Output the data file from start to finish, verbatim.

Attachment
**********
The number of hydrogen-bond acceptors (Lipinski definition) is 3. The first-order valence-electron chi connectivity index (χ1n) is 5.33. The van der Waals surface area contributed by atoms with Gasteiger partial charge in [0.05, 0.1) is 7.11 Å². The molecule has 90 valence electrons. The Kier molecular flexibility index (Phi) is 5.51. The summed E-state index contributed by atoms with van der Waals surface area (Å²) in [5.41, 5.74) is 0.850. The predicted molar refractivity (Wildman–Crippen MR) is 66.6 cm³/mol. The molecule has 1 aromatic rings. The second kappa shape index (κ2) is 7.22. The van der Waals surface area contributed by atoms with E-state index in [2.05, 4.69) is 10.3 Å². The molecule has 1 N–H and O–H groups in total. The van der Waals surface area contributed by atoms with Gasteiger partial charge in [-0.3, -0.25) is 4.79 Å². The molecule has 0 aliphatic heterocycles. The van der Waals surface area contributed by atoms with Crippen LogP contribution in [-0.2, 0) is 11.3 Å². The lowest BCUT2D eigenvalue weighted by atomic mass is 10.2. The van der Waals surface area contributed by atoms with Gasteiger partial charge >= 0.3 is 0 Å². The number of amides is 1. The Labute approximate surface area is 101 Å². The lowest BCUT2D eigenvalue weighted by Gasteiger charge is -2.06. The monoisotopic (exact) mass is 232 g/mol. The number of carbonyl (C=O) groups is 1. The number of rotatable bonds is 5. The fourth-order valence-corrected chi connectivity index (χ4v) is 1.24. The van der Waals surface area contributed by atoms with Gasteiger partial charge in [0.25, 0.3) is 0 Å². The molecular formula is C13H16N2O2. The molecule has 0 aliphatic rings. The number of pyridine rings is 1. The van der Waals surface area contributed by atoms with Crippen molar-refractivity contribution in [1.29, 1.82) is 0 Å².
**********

The number of hydrogen-bond acceptors (Lipinski definition) is 3. The first-order valence-electron chi connectivity index (χ1n) is 5.33. The van der Waals surface area contributed by atoms with Gasteiger partial charge in [0.05, 0.1) is 7.11 Å². The molecule has 90 valence electrons. The Kier molecular flexibility index (Phi) is 5.51. The summed E-state index contributed by atoms with van der Waals surface area (Å²) in [5.41, 5.74) is 0.850. The predicted molar refractivity (Wildman–Crippen MR) is 66.6 cm³/mol. The molecule has 1 aromatic rings. The second kappa shape index (κ2) is 7.22. The van der Waals surface area contributed by atoms with E-state index in [2.05, 4.69) is 10.3 Å². The molecule has 1 N–H and O–H groups in total. The van der Waals surface area contributed by atoms with Gasteiger partial charge in [-0.3, -0.25) is 4.79 Å². The molecule has 0 aliphatic heterocycles. The van der Waals surface area contributed by atoms with Crippen LogP contribution in [-0.2, 0) is 11.3 Å². The lowest BCUT2D eigenvalue weighted by atomic mass is 10.2. The van der Waals surface area contributed by atoms with Gasteiger partial charge >= 0.3 is 0 Å². The number of amides is 1. The Labute approximate surface area is 101 Å². The lowest BCUT2D eigenvalue weighted by Gasteiger charge is -2.06. The monoisotopic (exact) mass is 232 g/mol. The number of carbonyl (C=O) groups is 1. The number of rotatable bonds is 5. The fourth-order valence-corrected chi connectivity index (χ4v) is 1.24. The van der Waals surface area contributed by atoms with Gasteiger partial charge in [0.25, 0.3) is 0 Å². The molecular formula is C13H16N2O2. The molecule has 0 aliphatic rings. The number of pyridine rings is 1. The van der Waals surface area contributed by atoms with Crippen molar-refractivity contribution in [1.29, 1.82) is 0 Å².